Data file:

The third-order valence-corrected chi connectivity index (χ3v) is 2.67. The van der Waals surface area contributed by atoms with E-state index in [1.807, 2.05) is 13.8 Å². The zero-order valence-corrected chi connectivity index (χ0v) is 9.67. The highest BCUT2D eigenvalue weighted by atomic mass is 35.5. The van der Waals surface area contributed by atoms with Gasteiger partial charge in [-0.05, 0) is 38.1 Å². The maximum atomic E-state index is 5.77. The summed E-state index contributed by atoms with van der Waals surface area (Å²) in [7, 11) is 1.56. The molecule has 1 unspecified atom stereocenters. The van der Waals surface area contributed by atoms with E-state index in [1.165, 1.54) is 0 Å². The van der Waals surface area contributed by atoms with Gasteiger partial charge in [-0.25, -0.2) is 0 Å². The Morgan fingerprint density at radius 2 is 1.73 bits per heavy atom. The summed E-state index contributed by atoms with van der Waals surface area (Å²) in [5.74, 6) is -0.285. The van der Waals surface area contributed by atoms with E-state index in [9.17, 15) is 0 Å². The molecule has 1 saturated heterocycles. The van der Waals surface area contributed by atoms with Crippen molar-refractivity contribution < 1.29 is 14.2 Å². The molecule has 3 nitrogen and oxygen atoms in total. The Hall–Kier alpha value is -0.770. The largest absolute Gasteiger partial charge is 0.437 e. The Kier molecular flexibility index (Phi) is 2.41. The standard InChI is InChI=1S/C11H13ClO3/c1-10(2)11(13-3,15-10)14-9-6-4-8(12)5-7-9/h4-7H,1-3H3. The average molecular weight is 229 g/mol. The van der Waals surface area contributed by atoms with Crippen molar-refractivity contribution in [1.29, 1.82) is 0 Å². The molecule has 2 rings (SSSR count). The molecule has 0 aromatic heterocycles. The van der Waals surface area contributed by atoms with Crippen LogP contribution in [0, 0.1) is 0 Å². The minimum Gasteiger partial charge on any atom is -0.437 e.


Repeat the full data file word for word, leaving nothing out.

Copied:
The third-order valence-corrected chi connectivity index (χ3v) is 2.67. The van der Waals surface area contributed by atoms with E-state index in [1.807, 2.05) is 13.8 Å². The zero-order valence-corrected chi connectivity index (χ0v) is 9.67. The highest BCUT2D eigenvalue weighted by atomic mass is 35.5. The van der Waals surface area contributed by atoms with Gasteiger partial charge in [-0.05, 0) is 38.1 Å². The maximum atomic E-state index is 5.77. The summed E-state index contributed by atoms with van der Waals surface area (Å²) in [7, 11) is 1.56. The molecule has 1 unspecified atom stereocenters. The van der Waals surface area contributed by atoms with E-state index in [1.165, 1.54) is 0 Å². The van der Waals surface area contributed by atoms with Gasteiger partial charge in [-0.25, -0.2) is 0 Å². The Morgan fingerprint density at radius 2 is 1.73 bits per heavy atom. The summed E-state index contributed by atoms with van der Waals surface area (Å²) in [5.74, 6) is -0.285. The van der Waals surface area contributed by atoms with E-state index in [9.17, 15) is 0 Å². The molecule has 1 saturated heterocycles. The van der Waals surface area contributed by atoms with Crippen molar-refractivity contribution < 1.29 is 14.2 Å². The molecule has 3 nitrogen and oxygen atoms in total. The Hall–Kier alpha value is -0.770. The largest absolute Gasteiger partial charge is 0.437 e. The Kier molecular flexibility index (Phi) is 2.41. The standard InChI is InChI=1S/C11H13ClO3/c1-10(2)11(13-3,15-10)14-9-6-4-8(12)5-7-9/h4-7H,1-3H3. The average molecular weight is 229 g/mol. The van der Waals surface area contributed by atoms with Crippen molar-refractivity contribution in [1.29, 1.82) is 0 Å². The molecule has 2 rings (SSSR count). The molecule has 0 aromatic heterocycles. The van der Waals surface area contributed by atoms with Crippen LogP contribution in [0, 0.1) is 0 Å². The minimum Gasteiger partial charge on any atom is -0.437 e.